Stricter visa rules are behind a 44% spike in the number of education businesses going bust over the last year, Wilkins Kennedy has said.
Research from the accountancy firm found that 269 educational institutions became insolvent in 2011. That’s up from 117 in 2010.
At one institution, the number of foreign students of a college had slumped by 75%, the firm said, from 1,200 in 2010 to just 300 at the end of 2011.
Keith Stevens, a partner at Wilkins Kennedy, said further pain is still to come.
Last year the government implemented a number of reforms meant to reduce the number of overseas students studying in the UK.
These include restrictions on foreign student work rights, and requiring institutions to demonstrate that their courses represent genuine academic progression from any previous course the student has studied in the UK.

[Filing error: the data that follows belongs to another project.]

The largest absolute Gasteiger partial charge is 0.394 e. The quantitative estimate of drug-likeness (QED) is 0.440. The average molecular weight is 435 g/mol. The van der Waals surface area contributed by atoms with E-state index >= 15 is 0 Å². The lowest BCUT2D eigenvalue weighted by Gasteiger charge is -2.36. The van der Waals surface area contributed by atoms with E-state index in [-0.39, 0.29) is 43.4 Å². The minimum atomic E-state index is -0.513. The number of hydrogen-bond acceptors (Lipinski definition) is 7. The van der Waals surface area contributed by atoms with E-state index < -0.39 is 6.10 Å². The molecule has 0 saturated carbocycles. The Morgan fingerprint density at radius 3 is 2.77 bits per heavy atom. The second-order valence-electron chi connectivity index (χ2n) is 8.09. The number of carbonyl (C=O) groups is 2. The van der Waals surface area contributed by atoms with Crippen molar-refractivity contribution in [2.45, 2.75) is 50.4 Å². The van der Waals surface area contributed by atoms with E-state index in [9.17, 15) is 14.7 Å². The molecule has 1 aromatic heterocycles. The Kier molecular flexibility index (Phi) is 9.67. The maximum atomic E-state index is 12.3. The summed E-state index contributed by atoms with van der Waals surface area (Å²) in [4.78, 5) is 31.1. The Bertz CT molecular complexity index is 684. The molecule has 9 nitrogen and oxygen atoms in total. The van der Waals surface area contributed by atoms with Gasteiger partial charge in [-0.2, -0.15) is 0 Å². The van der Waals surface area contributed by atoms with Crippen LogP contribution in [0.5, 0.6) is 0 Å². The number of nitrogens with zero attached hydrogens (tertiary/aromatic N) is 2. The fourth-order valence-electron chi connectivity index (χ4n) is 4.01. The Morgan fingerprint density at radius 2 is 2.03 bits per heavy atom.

The rules have been tightened further from this month. Overseas students will only be able to remain post-graduation if they earn at least £20,000 a year and work for Home Office-approved companies.
In addition, colleges are now required to become "highly trusted sponsors", and will need full accreditation as such by the end of this year. 450 colleges failed to meet these criteria in November 2011.
Wilkins Kennedy also notes that countries such as USA, Germany and Australia have become more lenient with their immigration policies, potentially attracting foreign students away from the UK.